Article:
From the street-side of The Peñasco Theatre, where a folksy mural tells of people building their community together, the theatre's owner Alessandra Ogren walks me to the north side of the building where a new mural by Rebeka Tarín and Amaryllis de Jesus Moleski offers a meta-response to images on the front, mixing folk iconography with urban-contemporary references.

Like many of the acts that pass through the performance hall located on the High Road to Taos, the muralists found Ogren by word of mouth. The young artists approached Ogren, she says, with a design in mind, and in a gesture speaking to the 11-year-old company's modis operadi, she gave them the space to realize their vision. The theater is, after all, Ogren's own realized dream, beginning with a friend who told her, "Hey, there's a theater for sale up in Peñasco." A founding member of Santa Fe's Wise Fool New Mexico, Ogren lived on the mesa at the time.

The theater's story begins with Amado Roybal, who built it as a cinema in 1940. It became the center of the community, Ogren says, with residents regularly walking five miles or more to eat dinner, watch movies and meet with friends. Today, the original projector sits in the theater's entranceway, but Ogren has opened up the space to accommodate a wide range of performing arts. However, the locals still haven't warmed up to her, Ogren says. They still view her as an outsider.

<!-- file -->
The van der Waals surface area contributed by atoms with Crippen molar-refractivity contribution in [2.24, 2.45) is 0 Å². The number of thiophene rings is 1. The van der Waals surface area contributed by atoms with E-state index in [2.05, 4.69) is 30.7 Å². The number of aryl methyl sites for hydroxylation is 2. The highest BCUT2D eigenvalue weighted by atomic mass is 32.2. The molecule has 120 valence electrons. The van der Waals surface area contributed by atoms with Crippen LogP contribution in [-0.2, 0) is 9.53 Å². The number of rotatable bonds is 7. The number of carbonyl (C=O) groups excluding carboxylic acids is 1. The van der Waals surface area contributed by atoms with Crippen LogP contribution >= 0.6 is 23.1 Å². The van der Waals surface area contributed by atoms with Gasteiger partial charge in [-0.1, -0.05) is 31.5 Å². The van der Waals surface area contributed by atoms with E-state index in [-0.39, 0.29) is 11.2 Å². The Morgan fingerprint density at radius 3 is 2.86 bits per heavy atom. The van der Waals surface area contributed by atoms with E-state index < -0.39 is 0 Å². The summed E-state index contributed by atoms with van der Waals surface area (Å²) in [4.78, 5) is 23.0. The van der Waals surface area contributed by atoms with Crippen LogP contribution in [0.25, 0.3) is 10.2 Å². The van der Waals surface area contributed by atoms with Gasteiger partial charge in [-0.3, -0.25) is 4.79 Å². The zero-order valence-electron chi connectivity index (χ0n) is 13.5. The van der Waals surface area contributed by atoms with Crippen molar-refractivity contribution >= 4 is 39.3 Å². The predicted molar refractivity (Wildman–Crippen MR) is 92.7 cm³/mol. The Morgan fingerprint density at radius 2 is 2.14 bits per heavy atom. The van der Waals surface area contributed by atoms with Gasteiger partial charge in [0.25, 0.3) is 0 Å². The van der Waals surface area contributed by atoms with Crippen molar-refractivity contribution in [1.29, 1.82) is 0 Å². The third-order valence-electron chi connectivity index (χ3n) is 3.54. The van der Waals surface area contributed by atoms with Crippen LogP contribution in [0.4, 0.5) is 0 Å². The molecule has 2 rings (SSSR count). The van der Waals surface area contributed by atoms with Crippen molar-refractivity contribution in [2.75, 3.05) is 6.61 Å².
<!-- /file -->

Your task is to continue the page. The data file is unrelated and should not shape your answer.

Conceived as a retreat and residency program for artists from cities and burgs around the country, the Peñasco Theatre enters its second full-summer season June 2, presenting circus acts, physical theater and theatrical music through September 29. With a modest lineup last year, Ogren set a goal of 30 people per show and achieved it; this year, she has booked the space every weekend with a goal of attracting 50 people per show. Last we talked, she was also on the verge of giving birth.

Ogren hopes that the prospect of dinner in the celebrated Sugar Nymphs Bistro coupled with the performances will attract audiences from Taos, Santa Fe, Albuquerque and beyond. She suggests patrons stay overnight at local campgrounds or Sipapu Resort.   

The mural by Tarín and Moleski may be viewed as a call to the kind of folks Ogren would like to attract to Peñasco, if only for a night. It depicts figures on stilts, a girl shuffling slices of watermelon intermixed with LPs and a woman in braids with arms full of spray paint cans and ears of corn—in short, attempts by the artists to find a place for people today in the history of the region. The performers on the schedule this season, likewise, bring progressive ideas to old vaudeville road acts, sometimes using modern technology, sometimes using built-in technology, aka imagination.

Ogren and I make our way to the back entrance, which opens into an area she calls "the residence, and  backstage." There I meet residents Pokey and Ember, who are on an extended residency, performing Button Wagon, while developing another show. They learned about the theatre from Cohdi Harrell, who performs with Brian Mayhall in inPeriphery on June 23. Harrell invited them to move out of their noisy Oakland warehouse to work in Santa Fe, and at first they lived with him in a converted mill in Nambé.

"With Cannupa and Ginger?" I ask, referring to sculptor Cannupa Hanska and DJ Ginger Dunnill.

"They took our place when we moved here," Ember explains.

"Their baby was born on the same day as mine," I reply.

"Amazing how all the ties come together," Ogren says.

The Peñasco Theatre Summer Season: June 2-September 29, Peñasco Theatre, 15046 Hwy. 75, Peñasco, 587-2726

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